You should talk to a lawyer about your case. Do not talk about your case with anyone else detained in the jail. Do not talk about details of your case on the phone while in jail. In both situations, the things you say could be used against you in court.
As soon as possible, and before your first court date, find a lawyer to represent you.
If you can’t afford a private lawyer, you may be able to get a public defender. To apply for a public defender, go to https://mncourts.gov/Help-Topics/Public-Defender.aspx. You may also qualify for a free or low-cost lawyer through:
- The Legal Rights Center offers free criminal defense services for adults and juveniles in Hennepin County. For more information, visit the website or call (612) 337-0030.
- Neighborhood Justice Center offers free or low-cost criminal defense services for people facing criminal charges in Ramsey County, Dakota County, and Washington County. For more information, visit the website or call (651) 222-4703.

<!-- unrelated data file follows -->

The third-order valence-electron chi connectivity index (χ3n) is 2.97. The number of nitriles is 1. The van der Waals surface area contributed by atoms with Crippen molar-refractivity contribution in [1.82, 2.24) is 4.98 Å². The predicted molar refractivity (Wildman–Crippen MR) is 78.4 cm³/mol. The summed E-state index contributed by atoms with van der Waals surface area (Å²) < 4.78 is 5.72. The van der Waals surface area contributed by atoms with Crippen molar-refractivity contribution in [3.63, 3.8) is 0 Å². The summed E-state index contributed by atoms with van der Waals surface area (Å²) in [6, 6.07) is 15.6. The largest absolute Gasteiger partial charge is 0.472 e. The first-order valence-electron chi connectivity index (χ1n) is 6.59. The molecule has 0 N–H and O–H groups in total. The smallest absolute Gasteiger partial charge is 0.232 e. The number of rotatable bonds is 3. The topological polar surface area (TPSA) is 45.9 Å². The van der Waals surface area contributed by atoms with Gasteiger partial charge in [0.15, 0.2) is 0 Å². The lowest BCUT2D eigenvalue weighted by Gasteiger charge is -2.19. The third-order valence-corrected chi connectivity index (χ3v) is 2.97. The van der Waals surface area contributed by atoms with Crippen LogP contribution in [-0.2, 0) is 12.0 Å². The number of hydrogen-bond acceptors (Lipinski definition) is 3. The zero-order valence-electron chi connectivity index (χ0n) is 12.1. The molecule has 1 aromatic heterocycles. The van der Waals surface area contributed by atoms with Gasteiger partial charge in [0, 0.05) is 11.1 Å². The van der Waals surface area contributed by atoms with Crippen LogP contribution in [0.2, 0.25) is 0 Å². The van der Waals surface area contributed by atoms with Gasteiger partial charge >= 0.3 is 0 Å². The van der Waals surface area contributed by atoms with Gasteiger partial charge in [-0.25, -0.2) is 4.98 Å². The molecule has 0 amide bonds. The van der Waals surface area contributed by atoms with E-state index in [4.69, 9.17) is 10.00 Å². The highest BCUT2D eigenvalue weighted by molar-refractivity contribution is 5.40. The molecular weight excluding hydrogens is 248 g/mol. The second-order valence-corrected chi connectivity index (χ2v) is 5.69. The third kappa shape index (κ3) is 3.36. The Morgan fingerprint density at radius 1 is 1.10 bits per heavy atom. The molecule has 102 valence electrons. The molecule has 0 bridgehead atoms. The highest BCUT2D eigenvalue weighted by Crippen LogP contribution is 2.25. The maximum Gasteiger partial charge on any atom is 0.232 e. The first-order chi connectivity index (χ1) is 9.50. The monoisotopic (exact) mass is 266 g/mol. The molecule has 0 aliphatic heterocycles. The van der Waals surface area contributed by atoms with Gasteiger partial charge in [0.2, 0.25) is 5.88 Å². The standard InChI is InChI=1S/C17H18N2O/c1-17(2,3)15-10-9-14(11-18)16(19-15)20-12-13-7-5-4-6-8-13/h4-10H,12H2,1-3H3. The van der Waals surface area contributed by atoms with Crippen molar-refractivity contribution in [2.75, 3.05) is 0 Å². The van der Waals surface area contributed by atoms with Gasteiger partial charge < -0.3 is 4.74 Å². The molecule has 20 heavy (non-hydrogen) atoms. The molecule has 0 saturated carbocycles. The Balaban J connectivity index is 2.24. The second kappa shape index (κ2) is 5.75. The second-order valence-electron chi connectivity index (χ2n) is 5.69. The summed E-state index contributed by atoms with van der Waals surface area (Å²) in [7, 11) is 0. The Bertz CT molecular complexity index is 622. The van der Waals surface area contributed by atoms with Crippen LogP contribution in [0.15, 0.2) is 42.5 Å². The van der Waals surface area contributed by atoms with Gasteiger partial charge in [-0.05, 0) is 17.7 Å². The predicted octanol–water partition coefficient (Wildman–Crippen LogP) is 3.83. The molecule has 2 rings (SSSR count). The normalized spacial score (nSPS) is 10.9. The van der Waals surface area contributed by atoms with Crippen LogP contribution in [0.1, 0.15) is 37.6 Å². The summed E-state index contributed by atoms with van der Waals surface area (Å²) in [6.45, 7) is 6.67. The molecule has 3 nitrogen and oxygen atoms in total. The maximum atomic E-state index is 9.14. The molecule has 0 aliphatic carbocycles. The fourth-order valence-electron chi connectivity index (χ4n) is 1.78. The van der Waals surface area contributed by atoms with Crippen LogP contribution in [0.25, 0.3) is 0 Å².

- Indian Legal Assistance Program offers free or low-cost criminal defense services in St. Louis County, Lake County, Cook County, Aitkin County, Carlton County, and Bois Forte Tribal Court. For more information, visit the website or call (218) 727-2881.
- Regional Native Public Defense Corporation offers free or low-cost criminal defense services to federally enrolled tribal members in Cass County, Becker County, Clearwater County, Beltrami County, Mahnomen County, and Itasca County. For more information, visit the website or call (218) 339-5680 (Leech Lake) or (218) 983-3285 (White Earth).
If you can’t find a lawyer before your first hearing, you can ask for a lawyer or apply for a public defender at that hearing.
If you want to hire a private lawyer, search for one through the Minnesota State Bar Association at https://www.mnbar.org/member-directory/find-a-lawyer.
If you are released, the police may give you a citation right away that lists the charges against you. Not everyone who is arrested has a citation. If you don’t get a citation from the police, watch your mail for a document called a Summons. This has information about when and where your first court date is. Your first court date generally happens 1-2 months from the date of your arrest, but it may take longer than that if the courts are full. If you don’t get a Summons in the mail, call the court now and then to see if there are any warrants filed against you.